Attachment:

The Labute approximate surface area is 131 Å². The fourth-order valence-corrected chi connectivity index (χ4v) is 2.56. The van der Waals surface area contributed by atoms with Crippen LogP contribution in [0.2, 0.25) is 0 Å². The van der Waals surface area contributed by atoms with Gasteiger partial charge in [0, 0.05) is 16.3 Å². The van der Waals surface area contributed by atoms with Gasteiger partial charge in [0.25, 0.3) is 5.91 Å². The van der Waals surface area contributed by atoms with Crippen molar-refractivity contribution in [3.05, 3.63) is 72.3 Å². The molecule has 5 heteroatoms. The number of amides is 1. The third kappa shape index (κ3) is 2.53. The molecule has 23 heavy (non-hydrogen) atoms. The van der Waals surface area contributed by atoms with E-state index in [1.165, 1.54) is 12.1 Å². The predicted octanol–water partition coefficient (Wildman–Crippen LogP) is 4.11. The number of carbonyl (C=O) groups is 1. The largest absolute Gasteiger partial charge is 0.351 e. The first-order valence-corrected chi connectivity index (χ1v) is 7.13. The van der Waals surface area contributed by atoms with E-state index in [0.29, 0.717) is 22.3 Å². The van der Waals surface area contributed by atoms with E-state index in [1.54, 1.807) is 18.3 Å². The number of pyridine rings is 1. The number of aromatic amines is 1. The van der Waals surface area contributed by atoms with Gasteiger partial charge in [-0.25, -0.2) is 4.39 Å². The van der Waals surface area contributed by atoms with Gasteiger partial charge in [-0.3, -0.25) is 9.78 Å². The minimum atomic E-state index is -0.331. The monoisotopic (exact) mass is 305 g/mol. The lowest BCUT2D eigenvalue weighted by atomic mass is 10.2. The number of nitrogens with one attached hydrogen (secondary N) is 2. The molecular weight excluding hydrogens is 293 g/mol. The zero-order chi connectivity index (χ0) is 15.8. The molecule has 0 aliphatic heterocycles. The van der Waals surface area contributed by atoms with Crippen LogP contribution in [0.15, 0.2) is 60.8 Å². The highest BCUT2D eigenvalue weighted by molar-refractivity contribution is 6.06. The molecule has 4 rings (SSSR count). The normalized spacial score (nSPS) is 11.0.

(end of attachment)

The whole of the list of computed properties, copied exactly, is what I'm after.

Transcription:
The Labute approximate surface area is 131 Å². The fourth-order valence-corrected chi connectivity index (χ4v) is 2.56. The van der Waals surface area contributed by atoms with Crippen LogP contribution in [0.2, 0.25) is 0 Å². The van der Waals surface area contributed by atoms with Gasteiger partial charge in [0, 0.05) is 16.3 Å². The van der Waals surface area contributed by atoms with Gasteiger partial charge in [0.25, 0.3) is 5.91 Å². The van der Waals surface area contributed by atoms with Crippen molar-refractivity contribution in [3.05, 3.63) is 72.3 Å². The molecule has 5 heteroatoms. The number of amides is 1. The third kappa shape index (κ3) is 2.53. The molecule has 23 heavy (non-hydrogen) atoms. The van der Waals surface area contributed by atoms with E-state index in [1.165, 1.54) is 12.1 Å². The predicted octanol–water partition coefficient (Wildman–Crippen LogP) is 4.11. The number of carbonyl (C=O) groups is 1. The largest absolute Gasteiger partial charge is 0.351 e. The first-order valence-corrected chi connectivity index (χ1v) is 7.13. The van der Waals surface area contributed by atoms with E-state index in [0.29, 0.717) is 22.3 Å². The van der Waals surface area contributed by atoms with E-state index in [1.54, 1.807) is 18.3 Å². The number of pyridine rings is 1. The number of aromatic amines is 1. The van der Waals surface area contributed by atoms with Gasteiger partial charge in [-0.25, -0.2) is 4.39 Å². The van der Waals surface area contributed by atoms with Gasteiger partial charge in [-0.3, -0.25) is 9.78 Å². The minimum atomic E-state index is -0.331. The monoisotopic (exact) mass is 305 g/mol. The lowest BCUT2D eigenvalue weighted by atomic mass is 10.2. The number of nitrogens with one attached hydrogen (secondary N) is 2. The molecular weight excluding hydrogens is 293 g/mol. The zero-order chi connectivity index (χ0) is 15.8. The molecule has 0 aliphatic heterocycles. The van der Waals surface area contributed by atoms with Crippen LogP contribution in [0.15, 0.2) is 60.8 Å². The highest BCUT2D eigenvalue weighted by molar-refractivity contribution is 6.06. The molecule has 4 rings (SSSR count). The normalized spacial score (nSPS) is 11.0.